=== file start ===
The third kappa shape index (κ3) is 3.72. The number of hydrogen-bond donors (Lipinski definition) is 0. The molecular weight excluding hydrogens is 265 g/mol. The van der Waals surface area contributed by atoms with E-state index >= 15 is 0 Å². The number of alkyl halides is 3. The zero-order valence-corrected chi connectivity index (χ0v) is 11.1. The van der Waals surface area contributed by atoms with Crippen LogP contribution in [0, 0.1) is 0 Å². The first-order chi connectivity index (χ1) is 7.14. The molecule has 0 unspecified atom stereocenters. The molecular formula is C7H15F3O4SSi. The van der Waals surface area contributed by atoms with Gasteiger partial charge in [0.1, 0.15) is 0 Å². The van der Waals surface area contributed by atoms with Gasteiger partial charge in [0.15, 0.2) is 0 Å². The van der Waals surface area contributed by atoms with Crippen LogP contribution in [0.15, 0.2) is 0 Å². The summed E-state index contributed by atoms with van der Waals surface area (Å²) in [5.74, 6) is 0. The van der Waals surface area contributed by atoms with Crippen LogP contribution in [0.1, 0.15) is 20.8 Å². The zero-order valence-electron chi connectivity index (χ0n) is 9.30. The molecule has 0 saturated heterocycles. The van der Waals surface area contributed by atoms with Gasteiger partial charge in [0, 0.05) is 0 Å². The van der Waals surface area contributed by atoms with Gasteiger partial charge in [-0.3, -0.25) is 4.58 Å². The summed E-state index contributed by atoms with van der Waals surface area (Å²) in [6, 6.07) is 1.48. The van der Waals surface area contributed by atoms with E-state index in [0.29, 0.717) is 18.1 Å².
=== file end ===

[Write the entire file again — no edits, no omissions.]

The third kappa shape index (κ3) is 3.72. The number of hydrogen-bond donors (Lipinski definition) is 0. The molecular weight excluding hydrogens is 265 g/mol. The van der Waals surface area contributed by atoms with E-state index >= 15 is 0 Å². The number of alkyl halides is 3. The zero-order valence-corrected chi connectivity index (χ0v) is 11.1. The van der Waals surface area contributed by atoms with Crippen LogP contribution in [0, 0.1) is 0 Å². The first-order chi connectivity index (χ1) is 7.14. The molecule has 0 unspecified atom stereocenters. The molecular formula is C7H15F3O4SSi. The van der Waals surface area contributed by atoms with Gasteiger partial charge in [0.1, 0.15) is 0 Å². The van der Waals surface area contributed by atoms with Gasteiger partial charge in [0.15, 0.2) is 0 Å². The van der Waals surface area contributed by atoms with Crippen LogP contribution in [0.15, 0.2) is 0 Å². The summed E-state index contributed by atoms with van der Waals surface area (Å²) in [5.74, 6) is 0. The van der Waals surface area contributed by atoms with Crippen LogP contribution in [0.1, 0.15) is 20.8 Å². The zero-order valence-electron chi connectivity index (χ0n) is 9.30. The molecule has 0 saturated heterocycles. The van der Waals surface area contributed by atoms with Gasteiger partial charge in [0, 0.05) is 0 Å². The van der Waals surface area contributed by atoms with Gasteiger partial charge in [-0.3, -0.25) is 4.58 Å². The summed E-state index contributed by atoms with van der Waals surface area (Å²) in [6, 6.07) is 1.48. The van der Waals surface area contributed by atoms with E-state index in [0.29, 0.717) is 18.1 Å².